The world’s oldest zoo has declared its cute colony of meerkats its visitors’ favourite animals.
Footage released by Austria’s Schoenbrunn Zoo in Vienna to celebrate their status shows the adorable animals in action in their enclosure.
Several can be seen on guard duty, standing on their hind legs scouring the landscape for danger and potential predators.
They do not even slack off when a keeper brings along a snack of juicy grubs for the rest of the colony to tuck into.
Newsflash obtained a statement from the zoo on 10th November, saying: “The lively meerkats are among the most popular zoo animals at Schoenbrunn Zoo.
“Together with the colobus monkeys, they live in an enclosure in the historic monkey house.”
Zookeeper Melanie Toetzl said: “Meerkats are very social animals and live together in colonies.
“We have six individuals here in the zoo, with a dominant female leading the group.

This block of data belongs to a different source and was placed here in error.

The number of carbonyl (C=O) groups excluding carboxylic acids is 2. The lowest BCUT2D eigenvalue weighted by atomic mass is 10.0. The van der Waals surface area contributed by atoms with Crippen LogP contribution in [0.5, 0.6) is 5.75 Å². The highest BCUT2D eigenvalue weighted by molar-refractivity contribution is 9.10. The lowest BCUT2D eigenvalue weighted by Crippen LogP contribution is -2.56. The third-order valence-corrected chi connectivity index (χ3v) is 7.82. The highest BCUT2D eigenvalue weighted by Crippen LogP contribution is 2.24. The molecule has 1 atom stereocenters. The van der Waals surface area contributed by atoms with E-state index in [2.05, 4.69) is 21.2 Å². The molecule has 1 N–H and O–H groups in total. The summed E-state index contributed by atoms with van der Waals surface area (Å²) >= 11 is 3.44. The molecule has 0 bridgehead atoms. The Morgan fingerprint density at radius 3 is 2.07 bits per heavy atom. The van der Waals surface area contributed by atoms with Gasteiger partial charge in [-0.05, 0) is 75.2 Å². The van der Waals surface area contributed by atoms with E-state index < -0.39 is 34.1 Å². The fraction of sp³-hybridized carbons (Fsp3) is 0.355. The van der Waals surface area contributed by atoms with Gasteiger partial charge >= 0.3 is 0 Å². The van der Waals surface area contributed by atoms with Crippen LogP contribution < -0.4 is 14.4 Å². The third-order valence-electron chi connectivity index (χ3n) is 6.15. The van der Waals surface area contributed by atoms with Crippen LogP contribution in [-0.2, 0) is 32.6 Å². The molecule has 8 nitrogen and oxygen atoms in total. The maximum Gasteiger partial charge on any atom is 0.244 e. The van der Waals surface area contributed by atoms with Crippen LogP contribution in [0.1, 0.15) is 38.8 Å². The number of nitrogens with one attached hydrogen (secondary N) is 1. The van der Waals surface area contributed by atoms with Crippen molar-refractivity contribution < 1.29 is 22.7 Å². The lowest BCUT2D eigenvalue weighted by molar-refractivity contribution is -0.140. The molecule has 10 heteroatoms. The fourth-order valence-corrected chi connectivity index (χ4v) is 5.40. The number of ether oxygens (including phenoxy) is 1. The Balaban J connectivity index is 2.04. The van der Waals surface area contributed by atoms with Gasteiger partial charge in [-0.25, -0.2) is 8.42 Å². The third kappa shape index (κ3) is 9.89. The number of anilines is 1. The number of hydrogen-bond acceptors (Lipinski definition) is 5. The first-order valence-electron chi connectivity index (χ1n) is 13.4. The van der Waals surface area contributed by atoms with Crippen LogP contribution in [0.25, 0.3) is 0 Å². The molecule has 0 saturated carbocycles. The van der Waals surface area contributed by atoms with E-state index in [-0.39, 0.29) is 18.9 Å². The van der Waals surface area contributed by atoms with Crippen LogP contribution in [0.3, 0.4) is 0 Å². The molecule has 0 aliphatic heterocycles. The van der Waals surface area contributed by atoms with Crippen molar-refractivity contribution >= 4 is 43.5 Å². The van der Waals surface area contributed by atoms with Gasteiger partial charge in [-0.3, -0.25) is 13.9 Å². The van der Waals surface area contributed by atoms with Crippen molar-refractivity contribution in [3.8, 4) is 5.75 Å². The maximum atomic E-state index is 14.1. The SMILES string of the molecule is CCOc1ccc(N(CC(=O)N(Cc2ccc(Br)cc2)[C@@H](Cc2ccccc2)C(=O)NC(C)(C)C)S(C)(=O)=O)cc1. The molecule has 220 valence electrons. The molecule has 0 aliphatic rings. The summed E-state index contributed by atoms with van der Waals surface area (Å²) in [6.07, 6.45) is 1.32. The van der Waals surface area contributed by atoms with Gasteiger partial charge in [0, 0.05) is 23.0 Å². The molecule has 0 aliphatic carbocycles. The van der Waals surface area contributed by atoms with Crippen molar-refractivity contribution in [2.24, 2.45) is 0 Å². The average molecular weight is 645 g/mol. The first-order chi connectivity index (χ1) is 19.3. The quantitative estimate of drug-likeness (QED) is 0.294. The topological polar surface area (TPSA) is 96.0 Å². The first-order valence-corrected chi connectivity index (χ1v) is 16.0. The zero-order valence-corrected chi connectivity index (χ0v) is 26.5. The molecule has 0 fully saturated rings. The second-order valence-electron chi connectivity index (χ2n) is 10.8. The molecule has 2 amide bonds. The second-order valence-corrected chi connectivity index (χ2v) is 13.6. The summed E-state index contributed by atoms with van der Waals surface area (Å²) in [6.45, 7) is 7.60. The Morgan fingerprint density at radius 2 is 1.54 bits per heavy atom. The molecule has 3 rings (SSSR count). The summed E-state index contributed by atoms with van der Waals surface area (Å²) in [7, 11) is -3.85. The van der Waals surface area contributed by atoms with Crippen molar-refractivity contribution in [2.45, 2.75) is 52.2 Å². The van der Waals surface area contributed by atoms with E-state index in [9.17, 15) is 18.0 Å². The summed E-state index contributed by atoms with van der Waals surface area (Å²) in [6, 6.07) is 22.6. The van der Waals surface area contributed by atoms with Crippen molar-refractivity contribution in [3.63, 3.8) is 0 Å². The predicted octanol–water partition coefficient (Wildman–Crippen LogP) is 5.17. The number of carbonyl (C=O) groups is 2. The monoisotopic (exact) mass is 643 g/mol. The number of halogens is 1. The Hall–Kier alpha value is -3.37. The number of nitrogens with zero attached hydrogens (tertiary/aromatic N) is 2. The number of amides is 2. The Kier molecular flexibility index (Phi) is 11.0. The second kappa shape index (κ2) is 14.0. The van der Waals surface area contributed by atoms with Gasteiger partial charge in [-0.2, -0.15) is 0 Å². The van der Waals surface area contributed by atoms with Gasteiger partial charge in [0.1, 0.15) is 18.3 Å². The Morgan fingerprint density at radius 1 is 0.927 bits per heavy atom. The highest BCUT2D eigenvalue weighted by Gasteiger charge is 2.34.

“Their diet consists primarily of insects and other small animals as well as vegetables.
“But the small predators also spend a lot of time digging underground passages and burrows, into which they can retreat in case of danger.”
The zoo also said in its statement: “The alert meerkats are also known for standing erect on their hind legs to keep an eye out for predators like raptors.”
Iris Starnberger, a research associate for species protection and research at the zoo, added: “Recent research by the University of Vienna, carried out at Schönbrunn Zoo, shows that the animals take turns taking on the role of guardians – although some animals more often than others.
“These are then considered so-called ‘super guardians’. The meerkats in zoos behave very similarly to their conspecifics in their natural home, the African savannah.”
The meerkat (Suricata suricatta) is a type of mongoose found in southern Africa.
They are known to be very social beings, living in tightly-knit groups. Members of the species will typically look after pups belonging to other meerkats.
Their relatively small size is misleading, with meerkats able to fight off deadly snakes including cobras and other predators, thanks to their lightning-fast reflexes.
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Story By: Joseph Golder, Sub-Editor: Marija Stojkoska, Agency: Newsflash
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